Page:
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Since the Soviet and American space programmes began blasting off in the 1950s, humans have made major strides into the unknown – and left behind vast amounts of junk. This visualisation was created by the UK aerospace engineer Stuart Grey and depicts the 40,000 or so objects that we’ve left in space since Sputnik’s launch in 1957, including more than 17,000 objects still in Earth’s orbit, which pose a considerable danger not just to our satellites but to any spacecraft with humans aboard.
Director: Stuart Grey
How insects become airborne, slowed down to a speed the human eye can appreciate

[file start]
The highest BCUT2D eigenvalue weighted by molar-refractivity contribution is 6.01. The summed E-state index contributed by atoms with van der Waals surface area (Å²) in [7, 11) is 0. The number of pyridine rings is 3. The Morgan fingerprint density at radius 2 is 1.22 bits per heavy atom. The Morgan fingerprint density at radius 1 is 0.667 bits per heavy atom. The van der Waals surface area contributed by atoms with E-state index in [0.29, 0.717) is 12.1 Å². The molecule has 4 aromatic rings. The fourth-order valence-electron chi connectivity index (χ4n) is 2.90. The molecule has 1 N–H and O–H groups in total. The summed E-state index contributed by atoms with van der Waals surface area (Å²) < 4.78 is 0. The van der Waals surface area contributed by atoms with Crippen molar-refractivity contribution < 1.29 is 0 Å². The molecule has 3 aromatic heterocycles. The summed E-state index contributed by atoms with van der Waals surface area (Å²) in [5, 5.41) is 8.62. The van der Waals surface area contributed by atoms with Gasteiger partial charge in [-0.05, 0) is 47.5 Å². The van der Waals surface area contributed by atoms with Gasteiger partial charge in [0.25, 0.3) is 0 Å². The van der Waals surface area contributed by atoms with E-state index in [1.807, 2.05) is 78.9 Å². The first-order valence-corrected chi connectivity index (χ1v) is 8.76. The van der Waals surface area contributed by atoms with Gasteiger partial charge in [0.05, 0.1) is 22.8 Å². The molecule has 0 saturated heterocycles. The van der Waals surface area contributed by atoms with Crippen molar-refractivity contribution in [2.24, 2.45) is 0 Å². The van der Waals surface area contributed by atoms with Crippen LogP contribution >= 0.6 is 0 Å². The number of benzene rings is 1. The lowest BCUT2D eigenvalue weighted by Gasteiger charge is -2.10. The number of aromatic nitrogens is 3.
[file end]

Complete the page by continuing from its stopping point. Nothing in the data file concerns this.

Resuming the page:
Ecology and environmental sciences
Life in one of Canada’s northernmost villages, where the land is sinking into the sea
An artistic collaboration across centuries brings a 1432 battle scene to arresting life
Values and beliefs
A funeral director takes in bodies that social stigma leaves unclaimed
History of technology
Reading the strings and knots that keep the secrets of the Inka Empire
Demography and migration
Tension, bureaucracy and deep humanity define life aboard a refugee rescue ship
Nature and landscape
Honouring the caribou, in dreams and memories from an Innu singer-songwriter
Revisiting ‘Powers of Ten’ – what we’ve learned about the Universe since 1977
It’s a massive, winged Cretaceous beast – could a human ride one?